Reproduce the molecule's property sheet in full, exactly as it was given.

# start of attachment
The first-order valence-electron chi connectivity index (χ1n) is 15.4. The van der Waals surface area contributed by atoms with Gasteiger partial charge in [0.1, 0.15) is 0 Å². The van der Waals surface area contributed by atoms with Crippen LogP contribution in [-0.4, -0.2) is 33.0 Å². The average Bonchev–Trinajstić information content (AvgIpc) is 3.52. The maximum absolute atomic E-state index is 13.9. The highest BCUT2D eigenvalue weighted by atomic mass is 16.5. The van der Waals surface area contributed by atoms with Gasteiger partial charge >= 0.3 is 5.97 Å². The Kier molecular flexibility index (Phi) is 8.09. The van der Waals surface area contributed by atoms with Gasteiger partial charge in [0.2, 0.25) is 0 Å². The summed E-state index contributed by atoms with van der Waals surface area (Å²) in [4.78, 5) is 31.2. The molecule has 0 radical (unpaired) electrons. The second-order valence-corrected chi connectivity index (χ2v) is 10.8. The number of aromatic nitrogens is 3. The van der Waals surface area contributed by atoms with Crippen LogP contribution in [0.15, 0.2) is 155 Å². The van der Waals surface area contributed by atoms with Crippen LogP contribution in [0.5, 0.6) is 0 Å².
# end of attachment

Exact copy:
The first-order valence-electron chi connectivity index (χ1n) is 15.4. The van der Waals surface area contributed by atoms with Gasteiger partial charge in [0.1, 0.15) is 0 Å². The van der Waals surface area contributed by atoms with Crippen LogP contribution in [-0.4, -0.2) is 33.0 Å². The average Bonchev–Trinajstić information content (AvgIpc) is 3.52. The maximum absolute atomic E-state index is 13.9. The highest BCUT2D eigenvalue weighted by atomic mass is 16.5. The van der Waals surface area contributed by atoms with Gasteiger partial charge >= 0.3 is 5.97 Å². The Kier molecular flexibility index (Phi) is 8.09. The van der Waals surface area contributed by atoms with Gasteiger partial charge in [0.2, 0.25) is 0 Å². The summed E-state index contributed by atoms with van der Waals surface area (Å²) in [4.78, 5) is 31.2. The molecule has 0 radical (unpaired) electrons. The second-order valence-corrected chi connectivity index (χ2v) is 10.8. The number of aromatic nitrogens is 3. The van der Waals surface area contributed by atoms with Crippen LogP contribution in [0.15, 0.2) is 155 Å². The van der Waals surface area contributed by atoms with Crippen LogP contribution in [0.5, 0.6) is 0 Å².